You aren’t the exact same person you were a year ago. Similarly, viruses can change, just like you and I.
Wuhan, China, reported the first COVID-19 case on the 31st of December 2019, more than a year ago. Since then, new COVID-19 strains and variants have emerged, sparking even more panic and concern in a world struggling to curb the spread of the virus.
There have been thousands of reports about the emergence of new strains from various countries worldwide. These reports have circulated information about new variants originating from India, Brazil, the U.K., and South Africa.
“What are COVID-19 variants? How many strains are there? Are these coronavirus variants more dangerous than the original strains?”
Let’s explore the answers to some of the most frequently asked questions about the new COVID-19 variants.
It is best to equip yourself with current knowledge and information about these new variants and what to expect with the ever-changing COVID-19 virus.
What are COVID-19 Variants?
Viruses change and mutate, and this can lead to the formation of a new strain or variant. These new variants may emerge and then disappear, while some may persist for more extended periods. 
The media might interchange the terms ‘variant’ and ‘strain.’ However, variants must possess significant changes from the original strain to be classified as a new strain. 
How Are New COVID-19 Variants Formed?
When a virus finds its way into your body, it will infect one of your cells. Then, the virus will attempt to replicate itself to infect your other cells. In this process of copying itself, the virus may generate tiny errors. These random errors lead to mutation.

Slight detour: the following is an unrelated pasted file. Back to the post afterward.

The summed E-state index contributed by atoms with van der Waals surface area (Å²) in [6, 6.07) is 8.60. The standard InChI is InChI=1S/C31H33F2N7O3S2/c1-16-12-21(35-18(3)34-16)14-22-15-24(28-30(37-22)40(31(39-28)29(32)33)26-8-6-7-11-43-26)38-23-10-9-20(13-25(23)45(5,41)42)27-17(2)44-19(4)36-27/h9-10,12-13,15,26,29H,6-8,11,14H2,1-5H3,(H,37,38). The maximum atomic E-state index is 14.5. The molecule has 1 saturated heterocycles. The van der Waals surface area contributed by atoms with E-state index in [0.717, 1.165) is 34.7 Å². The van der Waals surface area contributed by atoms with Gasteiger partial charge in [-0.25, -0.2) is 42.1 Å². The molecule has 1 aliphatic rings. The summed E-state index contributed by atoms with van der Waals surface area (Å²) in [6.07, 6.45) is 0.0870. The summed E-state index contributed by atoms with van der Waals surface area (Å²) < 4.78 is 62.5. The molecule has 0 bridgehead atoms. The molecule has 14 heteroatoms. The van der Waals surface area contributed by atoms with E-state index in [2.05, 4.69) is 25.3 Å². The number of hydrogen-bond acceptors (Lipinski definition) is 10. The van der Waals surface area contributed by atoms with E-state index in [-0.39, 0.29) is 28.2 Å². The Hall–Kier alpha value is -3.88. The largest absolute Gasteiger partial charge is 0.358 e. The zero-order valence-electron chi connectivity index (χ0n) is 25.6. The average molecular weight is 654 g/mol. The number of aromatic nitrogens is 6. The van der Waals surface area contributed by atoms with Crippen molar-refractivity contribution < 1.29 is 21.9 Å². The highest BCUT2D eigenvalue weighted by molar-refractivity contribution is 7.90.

The SARS-CoV-2 virus that causes COVID-19 mutates and changes this way. Throughout the pandemic, new variants have been emerging and circulating globally. 
At times, mutations may form weaker variants. On other occasions, the virus gets lucky. Its mutation is advantageous, making the virus stronger. 
How Are These Variants Classified?
The classification of variants is subject to change based on new data and information collected.
Furthermore, the classifications may differ based on the information source. For example, the World Health Organization (WHO) and Centers for Disease Control and Prevention (CDC) may classify one variant into different categories. This discrepancy occurs because the impact and importance of the variants differ based on location. 
In general, there are three classifications of variants. 
Variant of Interest
If you have been infected with the COVID-19 virus, your body generates antibodies that may grant you temporary immunity.
Additionally, the administration of a vaccine is another way to generate these antibodies. COVID-19 vaccines will teach your body how to form these antibodies, enabling you to garner protection from the COVID-19 virus. These antibodies would reduce your risk of infection if you were exposed to the COVID-19 virus. 
Variants of interest may be linked to:-
- reduced neutralization by these antibodies
- lowered efficacy of COVID-19 vaccines
- lowered efficacy of treatment
- changes to the accuracy of diagnostic COVID-19 tests
- increased transmissibility or higher disease severity. [3, 5]